Machine learning systems are trained on a particular distribution of data and are therefore designed to work well with data that matches closely to this training data. But what happens when a malicious user tries to deceive and compromise a system by manipulating data?
Adversarial settings form a challenge in machine learning, and have been studied in the past within various frameworks. Examples of adversarial data include in spam filter attacks, malware code hidden within network packets, and fake biometric traits used to impersonate legitimate users.
With deep learning being the prime machine learning framework in many applications, studying adversarial settings in deep learning becomes a necessity.
This project will look at model uncertainty (the level of uncertainty in a system’s parameters) to identify adversarial examples in standard deep learning architectures used in the field. We will look at whether a model becomes more uncertain when given adversarial inputs.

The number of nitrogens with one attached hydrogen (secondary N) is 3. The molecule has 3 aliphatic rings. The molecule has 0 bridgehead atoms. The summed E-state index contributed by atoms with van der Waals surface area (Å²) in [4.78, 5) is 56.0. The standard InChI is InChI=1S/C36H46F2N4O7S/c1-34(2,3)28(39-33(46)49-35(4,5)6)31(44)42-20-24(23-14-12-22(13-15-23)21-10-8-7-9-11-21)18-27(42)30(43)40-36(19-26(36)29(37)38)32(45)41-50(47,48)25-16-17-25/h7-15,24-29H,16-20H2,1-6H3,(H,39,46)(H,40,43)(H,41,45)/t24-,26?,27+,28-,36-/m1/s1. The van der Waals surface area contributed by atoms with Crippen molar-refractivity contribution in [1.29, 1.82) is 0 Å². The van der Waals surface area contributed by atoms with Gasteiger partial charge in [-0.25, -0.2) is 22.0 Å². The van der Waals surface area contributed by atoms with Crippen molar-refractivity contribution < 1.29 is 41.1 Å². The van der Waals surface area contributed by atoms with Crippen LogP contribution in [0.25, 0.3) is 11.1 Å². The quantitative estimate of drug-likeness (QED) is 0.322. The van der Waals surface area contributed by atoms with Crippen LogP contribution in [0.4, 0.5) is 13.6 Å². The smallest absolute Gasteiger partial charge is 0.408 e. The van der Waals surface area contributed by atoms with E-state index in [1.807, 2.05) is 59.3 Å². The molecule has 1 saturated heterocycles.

More formally, recent results derived which cast many existing deep learning architectures as Bayesian approximations, will be utilised to derive epistemic uncertainty estimates.
The project will concentrate primarily within the field of computer vision and the classification of images, using large models trained by the ImageNet database.